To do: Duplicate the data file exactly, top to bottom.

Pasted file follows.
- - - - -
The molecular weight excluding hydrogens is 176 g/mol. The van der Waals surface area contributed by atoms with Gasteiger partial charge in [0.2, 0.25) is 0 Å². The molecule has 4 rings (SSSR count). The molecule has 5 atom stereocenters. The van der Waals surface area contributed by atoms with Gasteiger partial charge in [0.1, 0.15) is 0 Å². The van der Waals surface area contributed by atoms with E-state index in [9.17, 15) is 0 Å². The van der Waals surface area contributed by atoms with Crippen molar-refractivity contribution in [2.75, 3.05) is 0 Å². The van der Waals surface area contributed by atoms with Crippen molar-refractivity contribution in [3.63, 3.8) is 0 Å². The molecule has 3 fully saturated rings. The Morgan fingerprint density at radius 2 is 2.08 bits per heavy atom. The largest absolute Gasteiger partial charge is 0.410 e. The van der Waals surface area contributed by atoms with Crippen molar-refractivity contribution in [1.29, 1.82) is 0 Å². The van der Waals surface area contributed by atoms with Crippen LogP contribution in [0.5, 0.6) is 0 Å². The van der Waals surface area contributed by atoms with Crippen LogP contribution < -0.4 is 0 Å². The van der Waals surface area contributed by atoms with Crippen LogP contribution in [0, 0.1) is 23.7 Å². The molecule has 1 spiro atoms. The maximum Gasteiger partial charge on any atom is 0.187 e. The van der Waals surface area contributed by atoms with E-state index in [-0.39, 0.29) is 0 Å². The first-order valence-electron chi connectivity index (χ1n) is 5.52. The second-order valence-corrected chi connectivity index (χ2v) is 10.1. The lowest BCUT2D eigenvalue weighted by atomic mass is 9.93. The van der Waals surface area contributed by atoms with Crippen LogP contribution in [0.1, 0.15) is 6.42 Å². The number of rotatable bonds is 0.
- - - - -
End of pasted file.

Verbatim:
The molecular weight excluding hydrogens is 176 g/mol. The van der Waals surface area contributed by atoms with Gasteiger partial charge in [0.2, 0.25) is 0 Å². The molecule has 4 rings (SSSR count). The molecule has 5 atom stereocenters. The van der Waals surface area contributed by atoms with Gasteiger partial charge in [0.1, 0.15) is 0 Å². The van der Waals surface area contributed by atoms with E-state index in [9.17, 15) is 0 Å². The van der Waals surface area contributed by atoms with Crippen molar-refractivity contribution in [2.75, 3.05) is 0 Å². The van der Waals surface area contributed by atoms with Crippen molar-refractivity contribution in [3.63, 3.8) is 0 Å². The molecule has 3 fully saturated rings. The Morgan fingerprint density at radius 2 is 2.08 bits per heavy atom. The largest absolute Gasteiger partial charge is 0.410 e. The van der Waals surface area contributed by atoms with Crippen molar-refractivity contribution in [1.29, 1.82) is 0 Å². The van der Waals surface area contributed by atoms with Crippen LogP contribution in [0.5, 0.6) is 0 Å². The van der Waals surface area contributed by atoms with Crippen LogP contribution < -0.4 is 0 Å². The van der Waals surface area contributed by atoms with Crippen LogP contribution in [0, 0.1) is 23.7 Å². The molecule has 1 spiro atoms. The maximum Gasteiger partial charge on any atom is 0.187 e. The van der Waals surface area contributed by atoms with E-state index in [-0.39, 0.29) is 0 Å². The first-order valence-electron chi connectivity index (χ1n) is 5.52. The second-order valence-corrected chi connectivity index (χ2v) is 10.1. The lowest BCUT2D eigenvalue weighted by atomic mass is 9.93. The van der Waals surface area contributed by atoms with Crippen LogP contribution in [0.1, 0.15) is 6.42 Å². The number of rotatable bonds is 0.